CDC warns careful use of antibiotics
LIFE-threatening infections caused by bacteria called Clostridium difficile, simply known as C. difficile, now sicken nearly half a million Americans in one year, said health officials on Wednesday, Feb. 25.
The number of these infections—which can cause “deadly diarrhea” and damage to the colon—doubled between 2000 and 2010, according to the Centers for Disease Control and Prevention (CDC).
In 2011, about 29,000 patients with the bacteria died within a month of becoming sick, according to the CDC study published Wednesday in The New England Journal of Medicine. One out of three of these infections occurs in people 65 and older, who also account for most deaths.
“C. difficile infections cause immense suffering and death for thousands of Americans each year,” said CDC Director Dr. Tom Frieden in a statement.
Though the infections are often treatable with antibiotics, toxins released by the bacteria can severely damage the colon, forcing doctors to remove it, said CDC spokesman Michael Bell, who specializes in drug-resistant pathogens and hospital-acquired infections.
C. difficile is the most common healthcare-associated infection in the nation, costing hospitals around $4.8 billion a year, the CDC reported.
About two-thirds of infections developed in patients with a recent hospital stay, although symptoms often set in only after discharge. About 100,000 C. diff infections a year are diagnosed in highly-contagious places like nursing homes.
More than 80 percent of patients who pick up C. diff outside of hospitals had visited outpatient doctor’s or dentist’s offices in the previous 12 weeks, said the CDC. The bacteria are hardy and can live on bed linens, bathroom fixtures, and medical equipment. Soap and water can usually wash off the bacteria, but hand sanitizers don’t quite kill it.
Instead, the CDC recommends that doctors treating C. diff patients wear disposable gowns and gloves.
“The numbers are pretty striking,” said Anthony Fauci, the director of the National Institute of Allergy and Infectious Diseases, who was not involved in the new study. “A substantial number of cases are occurring in people who have never been to a hospital.”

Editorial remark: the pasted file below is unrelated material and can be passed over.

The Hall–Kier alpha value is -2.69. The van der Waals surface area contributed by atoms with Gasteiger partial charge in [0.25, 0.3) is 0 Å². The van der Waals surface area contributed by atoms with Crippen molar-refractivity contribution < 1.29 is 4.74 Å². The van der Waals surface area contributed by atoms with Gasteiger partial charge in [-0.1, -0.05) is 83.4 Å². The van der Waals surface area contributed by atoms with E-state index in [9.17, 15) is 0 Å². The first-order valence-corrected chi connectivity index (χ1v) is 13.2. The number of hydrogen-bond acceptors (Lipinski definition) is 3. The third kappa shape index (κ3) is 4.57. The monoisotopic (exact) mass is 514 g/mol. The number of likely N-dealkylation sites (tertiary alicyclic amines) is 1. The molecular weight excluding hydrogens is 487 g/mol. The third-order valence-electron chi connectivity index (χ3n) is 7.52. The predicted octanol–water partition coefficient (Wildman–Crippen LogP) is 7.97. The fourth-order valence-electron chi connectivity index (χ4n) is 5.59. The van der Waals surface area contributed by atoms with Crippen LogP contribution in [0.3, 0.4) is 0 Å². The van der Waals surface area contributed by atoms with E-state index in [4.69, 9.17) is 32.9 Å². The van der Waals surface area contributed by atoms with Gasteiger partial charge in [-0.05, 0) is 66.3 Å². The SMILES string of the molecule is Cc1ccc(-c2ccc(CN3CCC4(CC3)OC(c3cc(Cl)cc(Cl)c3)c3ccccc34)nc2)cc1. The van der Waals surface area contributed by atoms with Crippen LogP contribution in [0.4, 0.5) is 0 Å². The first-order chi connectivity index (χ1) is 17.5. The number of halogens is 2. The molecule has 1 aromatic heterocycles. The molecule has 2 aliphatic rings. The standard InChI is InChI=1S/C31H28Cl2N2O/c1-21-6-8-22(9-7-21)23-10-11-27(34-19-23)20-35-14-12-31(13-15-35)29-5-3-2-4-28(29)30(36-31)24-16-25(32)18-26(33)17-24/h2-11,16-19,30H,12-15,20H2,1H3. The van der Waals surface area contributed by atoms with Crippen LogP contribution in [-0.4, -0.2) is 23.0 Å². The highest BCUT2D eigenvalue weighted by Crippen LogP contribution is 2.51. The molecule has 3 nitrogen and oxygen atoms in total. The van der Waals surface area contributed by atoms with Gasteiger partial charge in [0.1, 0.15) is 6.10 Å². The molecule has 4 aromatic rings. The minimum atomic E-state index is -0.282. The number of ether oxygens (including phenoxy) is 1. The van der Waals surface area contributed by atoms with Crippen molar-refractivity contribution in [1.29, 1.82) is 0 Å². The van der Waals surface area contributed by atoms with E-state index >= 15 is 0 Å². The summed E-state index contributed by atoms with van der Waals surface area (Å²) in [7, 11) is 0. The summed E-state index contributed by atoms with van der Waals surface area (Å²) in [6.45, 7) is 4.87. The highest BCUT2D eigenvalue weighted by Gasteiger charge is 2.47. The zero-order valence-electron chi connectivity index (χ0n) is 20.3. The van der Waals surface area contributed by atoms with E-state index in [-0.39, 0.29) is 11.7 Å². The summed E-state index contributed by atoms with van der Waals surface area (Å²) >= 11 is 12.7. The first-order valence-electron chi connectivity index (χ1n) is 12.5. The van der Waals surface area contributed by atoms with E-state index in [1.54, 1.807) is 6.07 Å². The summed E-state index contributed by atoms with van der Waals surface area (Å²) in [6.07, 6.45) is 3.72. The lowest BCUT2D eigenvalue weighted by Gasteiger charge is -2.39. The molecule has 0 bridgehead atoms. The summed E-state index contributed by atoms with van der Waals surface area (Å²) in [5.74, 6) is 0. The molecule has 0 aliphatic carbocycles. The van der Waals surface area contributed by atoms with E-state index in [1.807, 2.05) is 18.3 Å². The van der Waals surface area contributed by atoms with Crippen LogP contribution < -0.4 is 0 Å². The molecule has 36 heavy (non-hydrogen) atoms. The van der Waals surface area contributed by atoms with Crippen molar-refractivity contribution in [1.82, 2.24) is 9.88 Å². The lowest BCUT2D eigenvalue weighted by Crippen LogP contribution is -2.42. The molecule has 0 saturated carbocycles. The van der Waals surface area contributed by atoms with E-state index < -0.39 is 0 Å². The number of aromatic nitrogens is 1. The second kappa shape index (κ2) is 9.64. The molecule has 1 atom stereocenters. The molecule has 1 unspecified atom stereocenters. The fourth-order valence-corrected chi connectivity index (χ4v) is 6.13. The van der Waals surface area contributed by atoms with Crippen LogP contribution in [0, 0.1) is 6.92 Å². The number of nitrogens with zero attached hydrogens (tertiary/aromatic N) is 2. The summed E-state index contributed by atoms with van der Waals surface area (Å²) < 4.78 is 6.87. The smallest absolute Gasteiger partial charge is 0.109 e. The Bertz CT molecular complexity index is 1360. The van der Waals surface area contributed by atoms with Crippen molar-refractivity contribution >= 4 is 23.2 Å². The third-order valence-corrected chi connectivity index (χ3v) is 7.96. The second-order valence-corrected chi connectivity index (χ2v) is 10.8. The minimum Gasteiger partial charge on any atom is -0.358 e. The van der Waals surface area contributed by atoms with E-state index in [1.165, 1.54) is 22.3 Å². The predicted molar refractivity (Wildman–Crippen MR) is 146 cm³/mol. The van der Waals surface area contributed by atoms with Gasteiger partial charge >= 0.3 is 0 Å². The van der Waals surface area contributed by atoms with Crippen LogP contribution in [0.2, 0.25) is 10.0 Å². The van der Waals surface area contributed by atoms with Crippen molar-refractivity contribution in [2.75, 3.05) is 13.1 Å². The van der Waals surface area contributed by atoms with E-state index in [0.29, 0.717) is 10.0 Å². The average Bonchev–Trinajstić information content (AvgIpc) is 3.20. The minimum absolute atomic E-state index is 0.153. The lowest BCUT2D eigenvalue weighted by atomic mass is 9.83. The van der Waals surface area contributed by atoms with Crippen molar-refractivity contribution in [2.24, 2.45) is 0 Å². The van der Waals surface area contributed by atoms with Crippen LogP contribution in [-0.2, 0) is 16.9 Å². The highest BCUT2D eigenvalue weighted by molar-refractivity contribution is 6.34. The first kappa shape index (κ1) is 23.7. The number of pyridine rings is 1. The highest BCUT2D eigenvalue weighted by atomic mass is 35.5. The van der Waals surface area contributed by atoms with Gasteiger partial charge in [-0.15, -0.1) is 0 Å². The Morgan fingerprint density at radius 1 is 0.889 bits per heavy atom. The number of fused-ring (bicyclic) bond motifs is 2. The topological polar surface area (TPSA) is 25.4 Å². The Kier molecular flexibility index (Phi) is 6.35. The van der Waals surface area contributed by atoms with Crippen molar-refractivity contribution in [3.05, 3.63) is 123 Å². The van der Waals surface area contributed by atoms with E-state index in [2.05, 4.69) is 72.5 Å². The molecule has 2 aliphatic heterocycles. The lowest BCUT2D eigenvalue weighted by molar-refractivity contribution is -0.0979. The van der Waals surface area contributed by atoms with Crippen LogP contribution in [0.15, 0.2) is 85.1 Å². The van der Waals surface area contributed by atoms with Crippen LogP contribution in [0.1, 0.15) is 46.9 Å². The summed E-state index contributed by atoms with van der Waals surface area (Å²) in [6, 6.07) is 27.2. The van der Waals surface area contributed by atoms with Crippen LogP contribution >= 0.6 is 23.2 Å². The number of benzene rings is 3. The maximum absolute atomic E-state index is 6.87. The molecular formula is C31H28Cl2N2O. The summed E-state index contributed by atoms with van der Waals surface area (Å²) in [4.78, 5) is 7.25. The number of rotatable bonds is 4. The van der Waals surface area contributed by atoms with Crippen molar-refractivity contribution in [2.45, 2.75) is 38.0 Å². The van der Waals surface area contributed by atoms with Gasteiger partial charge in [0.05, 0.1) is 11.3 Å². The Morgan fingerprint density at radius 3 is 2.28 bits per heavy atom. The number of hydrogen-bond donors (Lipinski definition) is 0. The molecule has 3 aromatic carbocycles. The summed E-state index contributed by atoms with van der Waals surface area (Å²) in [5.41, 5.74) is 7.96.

Even the healthiest people can develop C. diff infections after taking antibiotics for illnesses as mild as urinary tract infections, or even bronchitis, said Fernanda Lessa, the CDC study’s lead author.
“Although antibiotics can save lives, they can also wipe out huge numbers of helpful bacteria that live in the digestive tract,” said Amesh Adalja, a senior associate at the Center for Health Security of the University of Pittsburgh Medical Center.
“These bacteria normally keep the body health by competing with dangerous bacteria and keeping them in check,” Adalja added. “Antibiotics interfere with this delicate balance, killing off beneficial bacteria and allowing harmful ones to gain a foothold.”
More than half of hospitalized patients are prescribed antibiotics as treatment. Yet, studies show that 30 to 50 percent of these prescriptions are unnecessary or incorrect. Health care providers can help prevent C. diff infections “by prescribing antibiotics only when they’re really needed,” Frieden said in his statement.
The authors of the new study agreed that the US should do more to prevent the infections in doctor’s offices and clinics, and were looking to other nations as leading examples. England, for instance, has reduced the number of C. diff infections by more than 60 percent by encouraging people to use antibiotics more carefully. A study from a Canadian hospital also found that reducing antibiotic use 10 percent was associated with a 34 percent drop in C. diff cases.
People who are prescribed antibiotics should take the full dose exactly as prescribed, instead of stopping medications because they might feel better, the CDC said.
In recent years, doctors have had success treating C. diff with fecal transplants, which supposedly help restore the gut’s normal bacteria. A smaller study from last year also found that the transplants cured 94 percent of C. diff patients.
(With reports from USA Today)
(LA Weekend February 28 – March 3, 2015 Sec. A pg.7)